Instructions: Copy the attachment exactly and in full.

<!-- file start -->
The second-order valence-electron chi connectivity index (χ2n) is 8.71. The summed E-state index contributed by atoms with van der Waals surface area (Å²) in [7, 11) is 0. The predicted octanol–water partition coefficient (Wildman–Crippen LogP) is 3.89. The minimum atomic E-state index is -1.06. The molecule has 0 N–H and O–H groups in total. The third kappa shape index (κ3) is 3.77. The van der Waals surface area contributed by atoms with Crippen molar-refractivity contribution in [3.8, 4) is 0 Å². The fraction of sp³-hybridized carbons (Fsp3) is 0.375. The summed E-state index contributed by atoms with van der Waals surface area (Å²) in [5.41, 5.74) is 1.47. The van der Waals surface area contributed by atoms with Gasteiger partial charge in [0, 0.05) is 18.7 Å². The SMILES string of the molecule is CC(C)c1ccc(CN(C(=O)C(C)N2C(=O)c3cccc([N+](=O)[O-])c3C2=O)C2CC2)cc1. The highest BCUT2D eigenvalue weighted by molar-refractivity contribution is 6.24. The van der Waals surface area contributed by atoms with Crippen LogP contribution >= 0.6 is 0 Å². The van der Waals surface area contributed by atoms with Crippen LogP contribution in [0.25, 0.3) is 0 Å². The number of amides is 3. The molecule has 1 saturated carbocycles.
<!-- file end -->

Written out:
The second-order valence-electron chi connectivity index (χ2n) is 8.71. The summed E-state index contributed by atoms with van der Waals surface area (Å²) in [7, 11) is 0. The predicted octanol–water partition coefficient (Wildman–Crippen LogP) is 3.89. The minimum atomic E-state index is -1.06. The molecule has 0 N–H and O–H groups in total. The third kappa shape index (κ3) is 3.77. The van der Waals surface area contributed by atoms with Crippen molar-refractivity contribution in [3.8, 4) is 0 Å². The fraction of sp³-hybridized carbons (Fsp3) is 0.375. The summed E-state index contributed by atoms with van der Waals surface area (Å²) in [5.41, 5.74) is 1.47. The van der Waals surface area contributed by atoms with Gasteiger partial charge in [0, 0.05) is 18.7 Å². The SMILES string of the molecule is CC(C)c1ccc(CN(C(=O)C(C)N2C(=O)c3cccc([N+](=O)[O-])c3C2=O)C2CC2)cc1. The highest BCUT2D eigenvalue weighted by molar-refractivity contribution is 6.24. The van der Waals surface area contributed by atoms with Crippen LogP contribution >= 0.6 is 0 Å². The van der Waals surface area contributed by atoms with Crippen LogP contribution in [0.25, 0.3) is 0 Å². The number of amides is 3. The molecule has 1 saturated carbocycles.